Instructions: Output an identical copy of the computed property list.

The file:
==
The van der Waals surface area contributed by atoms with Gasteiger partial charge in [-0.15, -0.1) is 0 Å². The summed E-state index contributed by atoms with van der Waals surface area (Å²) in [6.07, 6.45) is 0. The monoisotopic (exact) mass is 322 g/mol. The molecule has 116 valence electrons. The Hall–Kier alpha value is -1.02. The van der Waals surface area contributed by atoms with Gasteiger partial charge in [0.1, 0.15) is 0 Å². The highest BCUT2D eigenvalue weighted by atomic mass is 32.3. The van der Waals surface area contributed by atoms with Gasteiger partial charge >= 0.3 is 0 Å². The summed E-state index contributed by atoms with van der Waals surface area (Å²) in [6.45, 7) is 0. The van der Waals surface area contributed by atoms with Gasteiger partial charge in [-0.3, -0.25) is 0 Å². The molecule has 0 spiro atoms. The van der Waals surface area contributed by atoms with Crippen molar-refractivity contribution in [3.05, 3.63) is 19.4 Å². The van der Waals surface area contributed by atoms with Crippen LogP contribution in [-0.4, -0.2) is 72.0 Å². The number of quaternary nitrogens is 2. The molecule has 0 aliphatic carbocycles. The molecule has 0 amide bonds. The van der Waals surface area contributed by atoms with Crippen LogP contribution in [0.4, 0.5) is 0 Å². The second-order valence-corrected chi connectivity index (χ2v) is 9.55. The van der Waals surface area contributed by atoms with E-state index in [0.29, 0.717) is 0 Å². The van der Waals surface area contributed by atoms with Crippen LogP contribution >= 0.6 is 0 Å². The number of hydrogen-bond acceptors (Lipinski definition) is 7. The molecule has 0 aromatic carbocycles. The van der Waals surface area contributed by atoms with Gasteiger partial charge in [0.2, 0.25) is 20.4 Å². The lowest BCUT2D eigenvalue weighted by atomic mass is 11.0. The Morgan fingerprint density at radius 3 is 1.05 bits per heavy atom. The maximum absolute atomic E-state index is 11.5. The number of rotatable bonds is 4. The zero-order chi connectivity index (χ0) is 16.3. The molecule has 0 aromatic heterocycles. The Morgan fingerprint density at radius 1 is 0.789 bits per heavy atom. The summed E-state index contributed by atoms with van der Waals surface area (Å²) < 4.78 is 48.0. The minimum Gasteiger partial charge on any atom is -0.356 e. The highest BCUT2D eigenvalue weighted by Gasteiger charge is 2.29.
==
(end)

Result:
The van der Waals surface area contributed by atoms with Gasteiger partial charge in [-0.15, -0.1) is 0 Å². The summed E-state index contributed by atoms with van der Waals surface area (Å²) in [6.07, 6.45) is 0. The monoisotopic (exact) mass is 322 g/mol. The molecule has 116 valence electrons. The Hall–Kier alpha value is -1.02. The van der Waals surface area contributed by atoms with Gasteiger partial charge in [0.1, 0.15) is 0 Å². The highest BCUT2D eigenvalue weighted by atomic mass is 32.3. The van der Waals surface area contributed by atoms with Gasteiger partial charge >= 0.3 is 0 Å². The summed E-state index contributed by atoms with van der Waals surface area (Å²) in [6.45, 7) is 0. The van der Waals surface area contributed by atoms with Gasteiger partial charge in [-0.3, -0.25) is 0 Å². The molecule has 0 spiro atoms. The van der Waals surface area contributed by atoms with Crippen molar-refractivity contribution in [3.05, 3.63) is 19.4 Å². The van der Waals surface area contributed by atoms with Crippen LogP contribution in [-0.4, -0.2) is 72.0 Å². The number of quaternary nitrogens is 2. The molecule has 0 aliphatic carbocycles. The molecule has 0 amide bonds. The van der Waals surface area contributed by atoms with Crippen LogP contribution in [0.4, 0.5) is 0 Å². The second-order valence-corrected chi connectivity index (χ2v) is 9.55. The van der Waals surface area contributed by atoms with E-state index in [0.29, 0.717) is 0 Å². The van der Waals surface area contributed by atoms with Crippen LogP contribution >= 0.6 is 0 Å². The number of hydrogen-bond acceptors (Lipinski definition) is 7. The molecule has 0 aromatic carbocycles. The van der Waals surface area contributed by atoms with Gasteiger partial charge in [0.2, 0.25) is 20.4 Å². The lowest BCUT2D eigenvalue weighted by atomic mass is 11.0. The Morgan fingerprint density at radius 3 is 1.05 bits per heavy atom. The maximum absolute atomic E-state index is 11.5. The number of rotatable bonds is 4. The zero-order chi connectivity index (χ0) is 16.3. The molecule has 0 aromatic heterocycles. The Morgan fingerprint density at radius 1 is 0.789 bits per heavy atom. The summed E-state index contributed by atoms with van der Waals surface area (Å²) < 4.78 is 48.0. The minimum Gasteiger partial charge on any atom is -0.356 e. The highest BCUT2D eigenvalue weighted by Gasteiger charge is 2.29.